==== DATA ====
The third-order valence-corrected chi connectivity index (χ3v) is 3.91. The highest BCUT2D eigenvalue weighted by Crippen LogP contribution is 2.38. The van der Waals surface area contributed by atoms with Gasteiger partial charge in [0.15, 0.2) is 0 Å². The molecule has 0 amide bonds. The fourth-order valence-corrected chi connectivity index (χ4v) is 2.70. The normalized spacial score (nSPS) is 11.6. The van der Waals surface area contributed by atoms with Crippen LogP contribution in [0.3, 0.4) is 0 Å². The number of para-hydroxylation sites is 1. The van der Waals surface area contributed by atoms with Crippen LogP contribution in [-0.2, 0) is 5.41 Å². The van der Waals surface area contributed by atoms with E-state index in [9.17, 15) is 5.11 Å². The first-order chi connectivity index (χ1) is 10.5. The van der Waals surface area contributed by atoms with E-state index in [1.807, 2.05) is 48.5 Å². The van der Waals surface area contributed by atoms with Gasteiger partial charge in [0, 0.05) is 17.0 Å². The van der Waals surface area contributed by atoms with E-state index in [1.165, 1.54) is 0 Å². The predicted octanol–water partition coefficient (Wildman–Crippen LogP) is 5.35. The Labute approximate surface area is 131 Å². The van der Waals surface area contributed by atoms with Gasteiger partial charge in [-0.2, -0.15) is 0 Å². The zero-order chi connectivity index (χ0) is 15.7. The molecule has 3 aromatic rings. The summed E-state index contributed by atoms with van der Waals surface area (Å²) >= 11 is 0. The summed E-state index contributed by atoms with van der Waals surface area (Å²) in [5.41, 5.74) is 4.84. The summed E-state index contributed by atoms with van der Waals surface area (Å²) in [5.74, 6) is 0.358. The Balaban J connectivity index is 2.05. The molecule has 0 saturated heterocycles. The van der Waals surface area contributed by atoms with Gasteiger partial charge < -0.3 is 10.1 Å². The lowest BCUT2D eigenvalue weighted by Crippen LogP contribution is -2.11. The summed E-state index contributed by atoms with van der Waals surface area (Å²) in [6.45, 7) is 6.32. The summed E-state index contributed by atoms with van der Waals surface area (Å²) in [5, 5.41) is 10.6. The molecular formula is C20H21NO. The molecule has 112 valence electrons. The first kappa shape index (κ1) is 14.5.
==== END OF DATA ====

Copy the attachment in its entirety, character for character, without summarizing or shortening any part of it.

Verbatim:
The third-order valence-corrected chi connectivity index (χ3v) is 3.91. The highest BCUT2D eigenvalue weighted by Crippen LogP contribution is 2.38. The van der Waals surface area contributed by atoms with Gasteiger partial charge in [0.15, 0.2) is 0 Å². The molecule has 0 amide bonds. The fourth-order valence-corrected chi connectivity index (χ4v) is 2.70. The normalized spacial score (nSPS) is 11.6. The van der Waals surface area contributed by atoms with Crippen LogP contribution in [0.3, 0.4) is 0 Å². The number of para-hydroxylation sites is 1. The van der Waals surface area contributed by atoms with Crippen LogP contribution in [-0.2, 0) is 5.41 Å². The van der Waals surface area contributed by atoms with E-state index in [9.17, 15) is 5.11 Å². The first-order chi connectivity index (χ1) is 10.5. The van der Waals surface area contributed by atoms with E-state index in [1.807, 2.05) is 48.5 Å². The van der Waals surface area contributed by atoms with Gasteiger partial charge in [0, 0.05) is 17.0 Å². The van der Waals surface area contributed by atoms with E-state index in [1.165, 1.54) is 0 Å². The predicted octanol–water partition coefficient (Wildman–Crippen LogP) is 5.35. The Labute approximate surface area is 131 Å². The van der Waals surface area contributed by atoms with Gasteiger partial charge in [-0.2, -0.15) is 0 Å². The zero-order chi connectivity index (χ0) is 15.7. The molecule has 3 aromatic rings. The summed E-state index contributed by atoms with van der Waals surface area (Å²) >= 11 is 0. The summed E-state index contributed by atoms with van der Waals surface area (Å²) in [5.41, 5.74) is 4.84. The summed E-state index contributed by atoms with van der Waals surface area (Å²) in [5.74, 6) is 0.358. The Balaban J connectivity index is 2.05. The molecule has 0 saturated heterocycles. The van der Waals surface area contributed by atoms with Gasteiger partial charge < -0.3 is 10.1 Å². The lowest BCUT2D eigenvalue weighted by Crippen LogP contribution is -2.11. The summed E-state index contributed by atoms with van der Waals surface area (Å²) in [6.45, 7) is 6.32. The summed E-state index contributed by atoms with van der Waals surface area (Å²) in [5, 5.41) is 10.6. The molecular formula is C20H21NO. The molecule has 112 valence electrons. The first kappa shape index (κ1) is 14.5.